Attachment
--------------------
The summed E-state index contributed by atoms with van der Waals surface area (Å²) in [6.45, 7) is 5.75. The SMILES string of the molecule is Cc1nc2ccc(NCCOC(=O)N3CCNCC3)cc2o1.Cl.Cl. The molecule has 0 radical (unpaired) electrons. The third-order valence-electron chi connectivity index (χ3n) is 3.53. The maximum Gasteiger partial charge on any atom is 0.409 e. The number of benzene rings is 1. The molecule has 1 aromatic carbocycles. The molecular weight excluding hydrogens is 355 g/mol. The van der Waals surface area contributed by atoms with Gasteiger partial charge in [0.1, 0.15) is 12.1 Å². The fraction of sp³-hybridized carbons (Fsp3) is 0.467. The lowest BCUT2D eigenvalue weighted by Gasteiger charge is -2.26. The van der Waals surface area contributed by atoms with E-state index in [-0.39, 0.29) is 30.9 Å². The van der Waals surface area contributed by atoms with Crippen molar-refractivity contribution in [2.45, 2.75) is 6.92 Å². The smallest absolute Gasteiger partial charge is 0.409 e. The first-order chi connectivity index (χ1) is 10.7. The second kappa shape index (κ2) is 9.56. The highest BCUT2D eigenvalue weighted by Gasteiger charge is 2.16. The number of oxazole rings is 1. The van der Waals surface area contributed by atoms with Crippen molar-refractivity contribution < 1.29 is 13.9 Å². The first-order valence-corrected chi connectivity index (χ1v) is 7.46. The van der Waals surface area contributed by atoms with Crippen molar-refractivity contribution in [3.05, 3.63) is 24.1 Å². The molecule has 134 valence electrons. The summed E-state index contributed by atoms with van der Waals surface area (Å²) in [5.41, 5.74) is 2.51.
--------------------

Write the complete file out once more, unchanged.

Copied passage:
The summed E-state index contributed by atoms with van der Waals surface area (Å²) in [6.45, 7) is 5.75. The SMILES string of the molecule is Cc1nc2ccc(NCCOC(=O)N3CCNCC3)cc2o1.Cl.Cl. The molecule has 0 radical (unpaired) electrons. The third-order valence-electron chi connectivity index (χ3n) is 3.53. The maximum Gasteiger partial charge on any atom is 0.409 e. The number of benzene rings is 1. The molecule has 1 aromatic carbocycles. The molecular weight excluding hydrogens is 355 g/mol. The van der Waals surface area contributed by atoms with Gasteiger partial charge in [0.1, 0.15) is 12.1 Å². The fraction of sp³-hybridized carbons (Fsp3) is 0.467. The lowest BCUT2D eigenvalue weighted by Gasteiger charge is -2.26. The van der Waals surface area contributed by atoms with E-state index in [-0.39, 0.29) is 30.9 Å². The van der Waals surface area contributed by atoms with Crippen molar-refractivity contribution in [2.45, 2.75) is 6.92 Å². The smallest absolute Gasteiger partial charge is 0.409 e. The first-order chi connectivity index (χ1) is 10.7. The second kappa shape index (κ2) is 9.56. The highest BCUT2D eigenvalue weighted by Gasteiger charge is 2.16. The number of oxazole rings is 1. The van der Waals surface area contributed by atoms with Crippen molar-refractivity contribution < 1.29 is 13.9 Å². The first-order valence-corrected chi connectivity index (χ1v) is 7.46. The van der Waals surface area contributed by atoms with Crippen molar-refractivity contribution in [3.05, 3.63) is 24.1 Å². The molecule has 134 valence electrons. The summed E-state index contributed by atoms with van der Waals surface area (Å²) in [5.41, 5.74) is 2.51.